We are only three episodes into the final season of Better Call Saul, and already the intrigue and heartbreak have been significant. “Rock and Hard Place” showed us more of Jimmy and Kim’s scheme to bring down Howard, a tense meet-up between Gus and the Salamancas, and the unsurprising but still devastating end to a major character’s arc.
Smooth as Glass
When we first see Jimmy and Kim, they are in their apartment going over their next steps in their plan to take down Howard Hamlin and get the Sandpiper case settled. Jimmy has a map of sticky notes plastered to the back of a wall painting, one of which has written Howard’s vanity plate NAMAST3. They are discussing the time and effort it would take to get a vehicle identical to Howard’s for whatever next step they have planned, and they decide to instead just use Howard’s actual car. While trying to figure out how they can do that without getting caught, Jimmy has an idea: “A valet scam!”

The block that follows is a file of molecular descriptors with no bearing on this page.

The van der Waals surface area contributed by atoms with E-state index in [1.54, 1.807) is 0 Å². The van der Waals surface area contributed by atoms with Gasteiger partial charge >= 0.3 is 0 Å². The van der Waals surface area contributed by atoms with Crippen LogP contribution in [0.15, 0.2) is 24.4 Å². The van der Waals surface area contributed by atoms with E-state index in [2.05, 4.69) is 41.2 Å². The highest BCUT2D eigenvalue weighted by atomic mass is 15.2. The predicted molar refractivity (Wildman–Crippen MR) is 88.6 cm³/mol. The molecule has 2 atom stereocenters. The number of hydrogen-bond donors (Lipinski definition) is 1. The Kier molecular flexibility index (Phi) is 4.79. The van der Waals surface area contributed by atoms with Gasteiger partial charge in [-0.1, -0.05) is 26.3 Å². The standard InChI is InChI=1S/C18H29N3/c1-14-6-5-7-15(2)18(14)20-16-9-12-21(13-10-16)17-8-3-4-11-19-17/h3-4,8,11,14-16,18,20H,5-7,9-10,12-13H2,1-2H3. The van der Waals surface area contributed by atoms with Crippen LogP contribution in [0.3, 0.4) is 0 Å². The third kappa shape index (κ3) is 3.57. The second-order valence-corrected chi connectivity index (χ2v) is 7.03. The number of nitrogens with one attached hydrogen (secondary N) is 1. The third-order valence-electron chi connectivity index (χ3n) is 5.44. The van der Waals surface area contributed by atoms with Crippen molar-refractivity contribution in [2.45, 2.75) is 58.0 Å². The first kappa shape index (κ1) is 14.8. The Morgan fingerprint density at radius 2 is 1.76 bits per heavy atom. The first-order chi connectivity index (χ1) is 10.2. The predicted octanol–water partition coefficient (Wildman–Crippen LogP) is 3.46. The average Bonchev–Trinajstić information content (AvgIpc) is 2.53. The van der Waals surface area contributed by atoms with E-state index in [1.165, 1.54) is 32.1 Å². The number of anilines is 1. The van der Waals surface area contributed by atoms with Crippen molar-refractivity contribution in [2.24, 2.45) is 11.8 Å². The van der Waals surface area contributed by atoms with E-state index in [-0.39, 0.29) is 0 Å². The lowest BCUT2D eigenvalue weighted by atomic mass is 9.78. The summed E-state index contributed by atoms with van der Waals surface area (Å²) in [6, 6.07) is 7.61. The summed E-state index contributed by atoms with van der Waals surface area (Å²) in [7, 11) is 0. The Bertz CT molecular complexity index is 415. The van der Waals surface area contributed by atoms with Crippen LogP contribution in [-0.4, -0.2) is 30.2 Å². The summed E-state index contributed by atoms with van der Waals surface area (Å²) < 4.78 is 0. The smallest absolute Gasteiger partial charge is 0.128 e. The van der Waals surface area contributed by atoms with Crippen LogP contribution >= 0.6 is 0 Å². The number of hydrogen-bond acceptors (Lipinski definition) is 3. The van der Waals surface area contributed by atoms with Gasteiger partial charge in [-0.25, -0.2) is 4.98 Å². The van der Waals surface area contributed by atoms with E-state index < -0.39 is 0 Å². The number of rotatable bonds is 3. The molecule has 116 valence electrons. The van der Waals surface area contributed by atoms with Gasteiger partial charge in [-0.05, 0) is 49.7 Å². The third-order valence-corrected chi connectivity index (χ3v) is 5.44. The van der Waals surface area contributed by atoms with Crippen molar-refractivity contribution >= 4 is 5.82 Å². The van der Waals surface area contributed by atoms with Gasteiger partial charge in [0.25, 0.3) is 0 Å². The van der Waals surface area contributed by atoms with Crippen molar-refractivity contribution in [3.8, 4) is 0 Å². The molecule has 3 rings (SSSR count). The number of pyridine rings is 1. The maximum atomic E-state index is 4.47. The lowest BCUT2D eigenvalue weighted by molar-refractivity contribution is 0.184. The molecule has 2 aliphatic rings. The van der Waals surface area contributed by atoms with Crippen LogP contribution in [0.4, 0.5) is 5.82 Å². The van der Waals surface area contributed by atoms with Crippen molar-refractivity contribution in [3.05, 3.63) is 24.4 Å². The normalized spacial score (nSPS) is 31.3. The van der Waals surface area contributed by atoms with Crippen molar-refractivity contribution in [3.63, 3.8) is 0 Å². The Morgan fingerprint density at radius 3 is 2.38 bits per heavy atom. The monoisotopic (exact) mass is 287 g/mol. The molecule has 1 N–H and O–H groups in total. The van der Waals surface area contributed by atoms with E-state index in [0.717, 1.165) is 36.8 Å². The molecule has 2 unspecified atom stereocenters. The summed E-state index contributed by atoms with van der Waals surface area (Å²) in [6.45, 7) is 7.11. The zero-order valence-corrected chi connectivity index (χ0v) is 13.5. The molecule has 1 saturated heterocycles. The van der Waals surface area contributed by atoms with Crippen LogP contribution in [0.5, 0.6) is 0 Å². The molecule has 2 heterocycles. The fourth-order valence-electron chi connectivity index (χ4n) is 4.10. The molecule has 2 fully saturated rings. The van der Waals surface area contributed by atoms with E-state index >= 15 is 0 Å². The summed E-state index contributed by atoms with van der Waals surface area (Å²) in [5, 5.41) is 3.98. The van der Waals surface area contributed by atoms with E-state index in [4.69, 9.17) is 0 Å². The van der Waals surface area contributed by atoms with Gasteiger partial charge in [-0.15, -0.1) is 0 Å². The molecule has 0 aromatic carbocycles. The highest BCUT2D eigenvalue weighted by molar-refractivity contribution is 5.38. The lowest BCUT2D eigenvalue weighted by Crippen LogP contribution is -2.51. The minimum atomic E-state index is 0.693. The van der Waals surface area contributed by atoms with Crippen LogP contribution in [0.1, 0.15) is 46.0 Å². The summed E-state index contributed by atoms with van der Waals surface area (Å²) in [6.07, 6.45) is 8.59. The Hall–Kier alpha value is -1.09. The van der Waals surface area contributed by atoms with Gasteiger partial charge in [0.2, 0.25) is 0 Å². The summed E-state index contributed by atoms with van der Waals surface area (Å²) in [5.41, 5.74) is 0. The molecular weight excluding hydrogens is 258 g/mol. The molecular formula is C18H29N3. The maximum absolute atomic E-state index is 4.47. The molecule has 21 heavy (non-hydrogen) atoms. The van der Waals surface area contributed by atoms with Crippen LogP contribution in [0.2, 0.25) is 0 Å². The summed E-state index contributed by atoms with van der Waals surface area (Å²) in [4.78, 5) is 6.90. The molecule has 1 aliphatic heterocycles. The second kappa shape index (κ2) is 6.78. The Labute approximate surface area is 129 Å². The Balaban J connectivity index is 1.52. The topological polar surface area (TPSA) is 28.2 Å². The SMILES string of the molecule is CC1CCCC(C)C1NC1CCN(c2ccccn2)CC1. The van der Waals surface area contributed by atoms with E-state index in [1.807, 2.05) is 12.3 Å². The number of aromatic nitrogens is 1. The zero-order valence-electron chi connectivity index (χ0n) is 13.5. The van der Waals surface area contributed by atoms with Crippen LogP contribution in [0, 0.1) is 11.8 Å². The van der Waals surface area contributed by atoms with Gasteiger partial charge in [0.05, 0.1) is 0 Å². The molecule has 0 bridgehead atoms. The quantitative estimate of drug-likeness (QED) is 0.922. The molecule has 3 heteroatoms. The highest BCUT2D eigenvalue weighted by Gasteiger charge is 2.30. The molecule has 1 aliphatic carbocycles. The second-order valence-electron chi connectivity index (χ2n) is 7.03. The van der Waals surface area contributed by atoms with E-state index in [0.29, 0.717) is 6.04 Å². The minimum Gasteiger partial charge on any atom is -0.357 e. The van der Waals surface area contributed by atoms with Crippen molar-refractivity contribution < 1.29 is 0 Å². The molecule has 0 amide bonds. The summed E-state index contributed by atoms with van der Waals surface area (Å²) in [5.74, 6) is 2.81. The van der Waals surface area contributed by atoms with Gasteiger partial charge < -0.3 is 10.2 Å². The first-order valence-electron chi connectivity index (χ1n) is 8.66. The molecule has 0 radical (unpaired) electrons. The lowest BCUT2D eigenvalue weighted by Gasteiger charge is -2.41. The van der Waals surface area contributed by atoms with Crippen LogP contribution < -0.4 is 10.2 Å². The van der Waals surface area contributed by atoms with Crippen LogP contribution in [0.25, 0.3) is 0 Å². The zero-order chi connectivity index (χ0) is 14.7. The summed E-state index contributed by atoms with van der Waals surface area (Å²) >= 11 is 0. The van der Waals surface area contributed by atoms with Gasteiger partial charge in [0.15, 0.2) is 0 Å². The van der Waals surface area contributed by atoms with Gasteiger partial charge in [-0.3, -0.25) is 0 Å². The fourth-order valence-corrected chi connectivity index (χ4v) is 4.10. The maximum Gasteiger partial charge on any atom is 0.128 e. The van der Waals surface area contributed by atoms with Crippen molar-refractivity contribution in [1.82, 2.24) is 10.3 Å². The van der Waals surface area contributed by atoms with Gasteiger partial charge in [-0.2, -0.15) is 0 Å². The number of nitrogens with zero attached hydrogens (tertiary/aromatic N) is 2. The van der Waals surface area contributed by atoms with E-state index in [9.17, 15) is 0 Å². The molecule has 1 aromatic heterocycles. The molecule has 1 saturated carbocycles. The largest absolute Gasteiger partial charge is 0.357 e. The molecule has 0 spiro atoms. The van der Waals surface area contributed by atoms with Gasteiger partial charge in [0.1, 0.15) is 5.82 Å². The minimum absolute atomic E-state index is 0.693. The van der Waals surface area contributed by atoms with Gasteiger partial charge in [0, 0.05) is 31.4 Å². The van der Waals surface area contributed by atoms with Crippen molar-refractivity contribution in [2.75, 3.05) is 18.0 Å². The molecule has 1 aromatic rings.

We then see Howard pull up to a restaurant, where the valet attendant runs over to park his car. The attendant drives Howard’s car to the parking area, and as he is running back to his post up front, he accidentally runs into someone in the stairwell. They exchange pleasantries, and the attendant rushes off. We then see Huell Babineaux is the other person in the stairwell, and ever the talented pickpocket, he has Howard’s keys in his hands.
He gives the keys to an associate in a parked van, who quickly makes a copy before the attendant can return to the area. “Better get a move on. The kid looks quick,” Huell goads his accomplice. By the time the valet attendant realizes he doesn’t have Howard’s keys and he runs back down what looks to be no fewer than 800 flights of stairs in about 30 seconds’ time, Huell and friend are gone, and Howard’s keys are on the ground under his car, right where the attendant did not leave them.